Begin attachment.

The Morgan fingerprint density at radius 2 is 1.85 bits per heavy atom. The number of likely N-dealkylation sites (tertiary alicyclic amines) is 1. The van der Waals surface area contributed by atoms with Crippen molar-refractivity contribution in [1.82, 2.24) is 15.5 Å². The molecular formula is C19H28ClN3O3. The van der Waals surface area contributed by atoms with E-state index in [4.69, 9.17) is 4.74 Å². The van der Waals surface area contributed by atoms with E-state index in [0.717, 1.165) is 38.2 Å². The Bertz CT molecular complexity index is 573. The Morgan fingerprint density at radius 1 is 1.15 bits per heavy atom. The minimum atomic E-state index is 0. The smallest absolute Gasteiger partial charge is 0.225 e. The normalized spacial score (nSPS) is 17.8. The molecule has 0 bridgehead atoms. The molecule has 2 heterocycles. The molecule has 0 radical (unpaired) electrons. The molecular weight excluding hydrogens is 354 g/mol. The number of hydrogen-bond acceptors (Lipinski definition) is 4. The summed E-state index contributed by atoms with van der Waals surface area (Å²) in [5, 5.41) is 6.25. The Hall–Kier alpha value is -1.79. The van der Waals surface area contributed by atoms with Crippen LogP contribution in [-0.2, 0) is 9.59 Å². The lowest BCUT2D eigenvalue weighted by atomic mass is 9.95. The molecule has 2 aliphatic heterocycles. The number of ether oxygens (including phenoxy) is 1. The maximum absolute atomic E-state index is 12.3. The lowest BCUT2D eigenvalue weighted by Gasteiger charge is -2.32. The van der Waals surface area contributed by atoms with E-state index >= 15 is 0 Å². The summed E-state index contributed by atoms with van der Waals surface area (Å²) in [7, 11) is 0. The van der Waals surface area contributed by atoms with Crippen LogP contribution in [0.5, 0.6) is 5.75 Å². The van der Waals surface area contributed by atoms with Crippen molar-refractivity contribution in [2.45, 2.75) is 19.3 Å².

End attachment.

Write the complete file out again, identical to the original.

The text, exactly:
The Morgan fingerprint density at radius 2 is 1.85 bits per heavy atom. The number of likely N-dealkylation sites (tertiary alicyclic amines) is 1. The van der Waals surface area contributed by atoms with Crippen molar-refractivity contribution in [1.82, 2.24) is 15.5 Å². The molecular formula is C19H28ClN3O3. The van der Waals surface area contributed by atoms with E-state index in [4.69, 9.17) is 4.74 Å². The van der Waals surface area contributed by atoms with E-state index in [0.717, 1.165) is 38.2 Å². The Bertz CT molecular complexity index is 573. The Morgan fingerprint density at radius 1 is 1.15 bits per heavy atom. The minimum atomic E-state index is 0. The smallest absolute Gasteiger partial charge is 0.225 e. The normalized spacial score (nSPS) is 17.8. The molecule has 0 bridgehead atoms. The molecule has 2 heterocycles. The molecule has 0 radical (unpaired) electrons. The molecular weight excluding hydrogens is 354 g/mol. The number of hydrogen-bond acceptors (Lipinski definition) is 4. The summed E-state index contributed by atoms with van der Waals surface area (Å²) in [5, 5.41) is 6.25. The Hall–Kier alpha value is -1.79. The van der Waals surface area contributed by atoms with Crippen LogP contribution in [-0.2, 0) is 9.59 Å². The lowest BCUT2D eigenvalue weighted by atomic mass is 9.95. The molecule has 2 aliphatic heterocycles. The number of ether oxygens (including phenoxy) is 1. The maximum absolute atomic E-state index is 12.3. The lowest BCUT2D eigenvalue weighted by Gasteiger charge is -2.32. The van der Waals surface area contributed by atoms with E-state index >= 15 is 0 Å². The summed E-state index contributed by atoms with van der Waals surface area (Å²) in [7, 11) is 0. The van der Waals surface area contributed by atoms with Crippen LogP contribution in [0.5, 0.6) is 5.75 Å². The van der Waals surface area contributed by atoms with Crippen molar-refractivity contribution in [2.45, 2.75) is 19.3 Å².